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Article says that likely source of last week's massive DDOS attacks was the U.K. and not North Korea.
It's not necessarily a "privacy" issue, per se, but electronic discovery (known as "e-discovery") rules of litigation require that companies plan ahead with respect to document retention.
Twitter feed from the event --
There's a report out of the UK that a proposed (and highly controversial) mobile directory has so many people opting-out, that the system has crashed.
Nearly missed in the long Fourth of July holiday weekend was the announcement of "behavioral advertising" standards by a coalition of industry trade groups. These standards are in response to the FTC's public statements that regulation would soon follow if industry did not step up.

State BT Legislation

July 13, 2009| Blog

Much as it is with general federal privacy legislation, nature abhors a vacuum, and the states take up the "hot potato."
Reports today are indicating that several South Korean Web sites have been attacked again. Several officials have voiced speculation that North Korea was behind both today's denial of service attacks and last week's wave of outages that hit sites in both the U.S. and South Korea. No comment from Pyongyang.
There is increased activity at the Federal Trade Commission on the consumer protection front. David Vladeck, the FTC's new director of the Bureau of Consumer Protection is wasting no time in getting down to business.

Google on Trial in Italy

July 9, 2009| Blog

Friends at the Norton Rose law firm have published a great Update on Google Italian prosecution. The trial of the Google executives has been delayed, but the Norton Rose piece outlines the background of the proceedings and the current status.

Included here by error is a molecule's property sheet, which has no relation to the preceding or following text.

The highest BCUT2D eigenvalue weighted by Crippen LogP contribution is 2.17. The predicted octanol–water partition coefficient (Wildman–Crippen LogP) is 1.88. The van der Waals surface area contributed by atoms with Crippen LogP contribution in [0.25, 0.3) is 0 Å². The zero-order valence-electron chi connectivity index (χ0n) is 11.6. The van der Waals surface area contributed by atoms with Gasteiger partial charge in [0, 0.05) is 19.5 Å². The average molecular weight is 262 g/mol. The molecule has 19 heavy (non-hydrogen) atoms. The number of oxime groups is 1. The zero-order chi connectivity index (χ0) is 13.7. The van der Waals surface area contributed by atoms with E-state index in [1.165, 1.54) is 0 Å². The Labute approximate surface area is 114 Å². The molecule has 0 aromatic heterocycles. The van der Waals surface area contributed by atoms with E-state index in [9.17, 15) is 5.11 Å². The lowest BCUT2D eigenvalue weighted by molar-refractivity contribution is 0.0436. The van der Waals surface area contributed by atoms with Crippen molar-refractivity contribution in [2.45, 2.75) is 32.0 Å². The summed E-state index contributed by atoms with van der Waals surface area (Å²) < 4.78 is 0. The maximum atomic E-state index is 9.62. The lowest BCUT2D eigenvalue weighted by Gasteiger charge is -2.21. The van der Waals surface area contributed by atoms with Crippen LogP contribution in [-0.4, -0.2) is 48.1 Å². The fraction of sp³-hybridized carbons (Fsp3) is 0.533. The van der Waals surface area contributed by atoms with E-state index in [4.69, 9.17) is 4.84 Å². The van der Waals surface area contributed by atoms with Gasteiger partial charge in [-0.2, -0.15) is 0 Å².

As I blogged a few weeks back, the "Clear" Registered Traveler program abruptly ended because the service provider ceased operations. The announcement at the time raised the questions of what happens to the vast trove of personal information and biometric data that the company collected in order to "clear" frequent fliers who ponied up the $199 annual fee.

Breaking News - SCOTUS

June 29, 2009| Blog

Reuters reports that the U.S. Supreme Court this morning refused to hear an appeal requested by two companies that want a New Hampshire prescription privacy law overturned.
The typical "boilerplate" (lawyers' hate that word, BTW) in website Terms of Use goes as follows: "We reserve the right to change these Terms of Use at any time.  You should check back to this page to view changes. Continued use of this website is deemed acceptance of any such changes." Ever wonder what "such changes" might have occurred?

FTC: BT Inquiry Coming "Soon"

June 24, 2009| Blog

Apparently, the FTC plans on stepping up the Commission's inquiries into online behavioral tracking. That's what an American Bar Association Antitrust Section conference on consumer protection heard last week from two senior FTC officials.
Add another $9.75 million to the cost of the TJX Cos. Inc. 2006 data breach.
Bad news if you were a frequent flyer who ponied up the $199 annual fee to participate in Verified Identity Pass, Inc.'s registered traveler program, branded as "Clear." Last night, the company announced that it was "unable to negotiate an agreement with its senior creditor" and shut down. Membership fees will not be refunded.
In February, the Federal Trade Commission released its report on behavioral advertising "guidelines," with strong suggestion over the recent weeks from Commissioner Jon Liebowitz that without significant self-regulation, the online advertising industry could see regulation or legislation.
In the run-up to the enforcement deadline for the Identity Theft Red Flag Rule (August 1, 2009 - more on that in another post), enforcement of the Gramm-Leach-Bliley Privacy Rule and Safeguards Rule has not been forgotten by the Federal Trade Commission.

Security Bits and Bytes

June 18, 2009| Blog

The Wall Street Journal reports that the CEO of Heartland Payment Systems "gets religion" on security. You'll recall that Heartland reported what has been called the "largest security breach ever" earlier in the year.
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